One of Renault's major unions claims its tough stance has secured a new deal from the French automaker that will see production volume increased for domestic plants, although the manufacturer wants a high acceptance figure from its labour bodies for the agreement.

After yet another meeting yesterday (19 February) in Paris, Renault says it has offered its four major labour bodies a deal that will see no factory closures in France and increased annual production, in exchange for more productivity, a salary freeze and 7,500 redundancies.

"Negotiating this deal has been a tough fight, but the agreement the unions have obtained answers most of the claims made by the CFDT," noted a statement sent to just-auto from the CFDT union.

"A month ago, management undertook these talks with an essentially technical vision of its French sites' competitivity and putting its staff under unacceptable requirements with the threat of plant closures.

"The CFDT - in categorically refusing this as a basis for discussion - succeeded in changing management's provocative stance for a strategic approach on the question of competitivity in France. By its determination, the CFDT succeeded in pushing management to commit to deep and lasting structural changes."

Renault confirmed its proposals would not involve any factory closures or forced redundancies, but it will stick to the plan to cut 7,500 jobs.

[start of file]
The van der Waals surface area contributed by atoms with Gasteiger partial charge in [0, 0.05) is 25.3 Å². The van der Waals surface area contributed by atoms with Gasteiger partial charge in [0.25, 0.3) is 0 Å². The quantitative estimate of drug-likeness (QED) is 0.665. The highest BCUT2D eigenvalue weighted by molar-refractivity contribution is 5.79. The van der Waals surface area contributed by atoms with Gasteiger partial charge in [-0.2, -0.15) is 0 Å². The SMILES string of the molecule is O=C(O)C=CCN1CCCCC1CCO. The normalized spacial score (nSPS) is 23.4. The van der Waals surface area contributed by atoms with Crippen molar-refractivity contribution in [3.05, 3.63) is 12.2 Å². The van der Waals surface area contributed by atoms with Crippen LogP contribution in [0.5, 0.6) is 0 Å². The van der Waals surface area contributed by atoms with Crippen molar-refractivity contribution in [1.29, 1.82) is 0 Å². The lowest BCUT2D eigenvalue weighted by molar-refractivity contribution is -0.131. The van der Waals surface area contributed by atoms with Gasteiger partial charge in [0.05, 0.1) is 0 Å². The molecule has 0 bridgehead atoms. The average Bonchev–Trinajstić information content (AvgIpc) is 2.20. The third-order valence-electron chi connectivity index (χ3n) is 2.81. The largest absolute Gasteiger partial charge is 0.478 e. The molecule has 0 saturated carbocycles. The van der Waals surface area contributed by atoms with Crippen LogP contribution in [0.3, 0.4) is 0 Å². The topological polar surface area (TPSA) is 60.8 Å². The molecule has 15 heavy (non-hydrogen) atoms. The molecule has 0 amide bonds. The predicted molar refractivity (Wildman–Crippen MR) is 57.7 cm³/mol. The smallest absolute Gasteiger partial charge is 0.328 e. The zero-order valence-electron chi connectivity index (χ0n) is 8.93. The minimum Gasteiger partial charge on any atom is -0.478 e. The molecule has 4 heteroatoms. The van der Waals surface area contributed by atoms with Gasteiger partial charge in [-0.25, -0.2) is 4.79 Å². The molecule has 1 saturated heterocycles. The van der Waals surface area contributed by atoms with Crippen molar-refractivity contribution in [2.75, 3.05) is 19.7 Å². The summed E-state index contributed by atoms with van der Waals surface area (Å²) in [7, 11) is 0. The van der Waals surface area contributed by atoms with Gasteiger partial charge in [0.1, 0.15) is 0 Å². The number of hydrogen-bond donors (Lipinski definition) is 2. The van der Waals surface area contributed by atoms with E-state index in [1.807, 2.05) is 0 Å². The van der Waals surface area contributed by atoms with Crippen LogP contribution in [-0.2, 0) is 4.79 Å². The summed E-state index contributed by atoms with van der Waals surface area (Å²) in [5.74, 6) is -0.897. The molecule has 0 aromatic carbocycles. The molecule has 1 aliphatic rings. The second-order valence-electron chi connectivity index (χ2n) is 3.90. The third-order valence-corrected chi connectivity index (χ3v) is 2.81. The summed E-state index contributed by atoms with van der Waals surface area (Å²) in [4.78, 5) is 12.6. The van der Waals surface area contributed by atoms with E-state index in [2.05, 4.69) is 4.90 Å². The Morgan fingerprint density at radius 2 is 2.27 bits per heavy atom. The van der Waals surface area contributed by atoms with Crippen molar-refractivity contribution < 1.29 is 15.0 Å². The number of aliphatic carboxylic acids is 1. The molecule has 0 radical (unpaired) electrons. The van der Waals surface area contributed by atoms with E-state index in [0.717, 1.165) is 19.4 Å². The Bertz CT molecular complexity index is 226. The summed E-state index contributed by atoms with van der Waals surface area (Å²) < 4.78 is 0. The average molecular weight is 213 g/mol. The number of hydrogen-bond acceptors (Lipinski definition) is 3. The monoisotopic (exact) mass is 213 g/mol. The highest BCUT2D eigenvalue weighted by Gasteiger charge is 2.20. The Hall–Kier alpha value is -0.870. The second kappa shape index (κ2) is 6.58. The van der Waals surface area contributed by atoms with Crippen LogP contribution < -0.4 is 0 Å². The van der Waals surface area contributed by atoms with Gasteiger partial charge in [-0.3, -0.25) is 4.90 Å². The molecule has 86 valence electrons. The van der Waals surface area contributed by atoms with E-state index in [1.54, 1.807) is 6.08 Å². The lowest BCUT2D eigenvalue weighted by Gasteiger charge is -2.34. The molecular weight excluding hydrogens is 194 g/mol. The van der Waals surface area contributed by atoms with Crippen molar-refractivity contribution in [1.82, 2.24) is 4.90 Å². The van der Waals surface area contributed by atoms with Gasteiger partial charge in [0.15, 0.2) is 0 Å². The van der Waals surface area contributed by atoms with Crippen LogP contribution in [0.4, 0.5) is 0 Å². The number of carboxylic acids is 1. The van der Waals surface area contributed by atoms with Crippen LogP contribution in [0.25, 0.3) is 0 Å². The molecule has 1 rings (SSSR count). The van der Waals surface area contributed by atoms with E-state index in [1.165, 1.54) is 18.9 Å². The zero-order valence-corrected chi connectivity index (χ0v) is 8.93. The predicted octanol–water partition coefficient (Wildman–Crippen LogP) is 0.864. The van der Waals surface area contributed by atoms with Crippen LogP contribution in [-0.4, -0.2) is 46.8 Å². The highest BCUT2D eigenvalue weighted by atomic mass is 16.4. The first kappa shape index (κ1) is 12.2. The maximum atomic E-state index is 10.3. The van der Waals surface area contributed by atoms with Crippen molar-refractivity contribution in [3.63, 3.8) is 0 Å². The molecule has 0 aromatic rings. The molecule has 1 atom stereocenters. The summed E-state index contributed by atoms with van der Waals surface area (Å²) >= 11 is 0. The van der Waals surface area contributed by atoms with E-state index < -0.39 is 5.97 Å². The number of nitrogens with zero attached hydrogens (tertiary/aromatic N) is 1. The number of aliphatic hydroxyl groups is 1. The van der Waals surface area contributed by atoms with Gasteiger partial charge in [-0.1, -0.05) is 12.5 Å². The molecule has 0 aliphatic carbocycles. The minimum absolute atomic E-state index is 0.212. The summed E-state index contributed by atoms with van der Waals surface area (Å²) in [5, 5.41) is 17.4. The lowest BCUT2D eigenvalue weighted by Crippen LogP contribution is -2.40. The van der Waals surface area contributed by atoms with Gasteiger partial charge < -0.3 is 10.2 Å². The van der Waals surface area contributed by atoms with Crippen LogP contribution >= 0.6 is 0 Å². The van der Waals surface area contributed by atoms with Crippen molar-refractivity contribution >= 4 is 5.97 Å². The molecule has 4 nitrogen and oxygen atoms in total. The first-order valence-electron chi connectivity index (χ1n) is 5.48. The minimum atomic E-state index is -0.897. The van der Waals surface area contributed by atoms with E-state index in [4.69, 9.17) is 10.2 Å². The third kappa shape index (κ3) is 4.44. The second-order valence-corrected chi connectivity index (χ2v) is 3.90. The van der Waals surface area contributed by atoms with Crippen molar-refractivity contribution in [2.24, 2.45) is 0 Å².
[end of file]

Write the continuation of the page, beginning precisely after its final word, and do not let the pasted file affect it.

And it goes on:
"It is 7,500 redundancies - that has been established - this has been previously discussed and accepted," a Renault spokeswoman in Paris told just-auto.

"[It is] 7,500 without firing anyone - these are people who are naturally leaving the company and who are not being replaced.

"Now it is up to the unions to discuss with their own people and tell us if they agree or not."

Renault needs 30% of its workforce to agree the deal, but says given the scope of the agreement, it is aiming for a far higher acceptance rate.

"Today [20 February], they [unions] are receiving the text of the proposal - they have a few days to deliberate," said the Renault spokeswoman. "This has to go through a legal phase and [be] voted and accepted on a Works Council.

"If everything goes well, then [CEO] Carlos Ghosn will sign. A legal percentage is 30% acceptance, but what Gerard Leclercq [Renault EVP chairman of operations] who is managing the whole thing, says 'this is so important and so big, for sure we would like most of the unions accept it.'"

The CFDT says the deal, if approved, will see all sites move from the 2012 annual production of 530,000 vehicles per year or 60% of capacity to 710,000 by 2016, representing 85%, the break-even threshold.

Beyond that, it claims the manufacturer will aim for 820,000 models per year.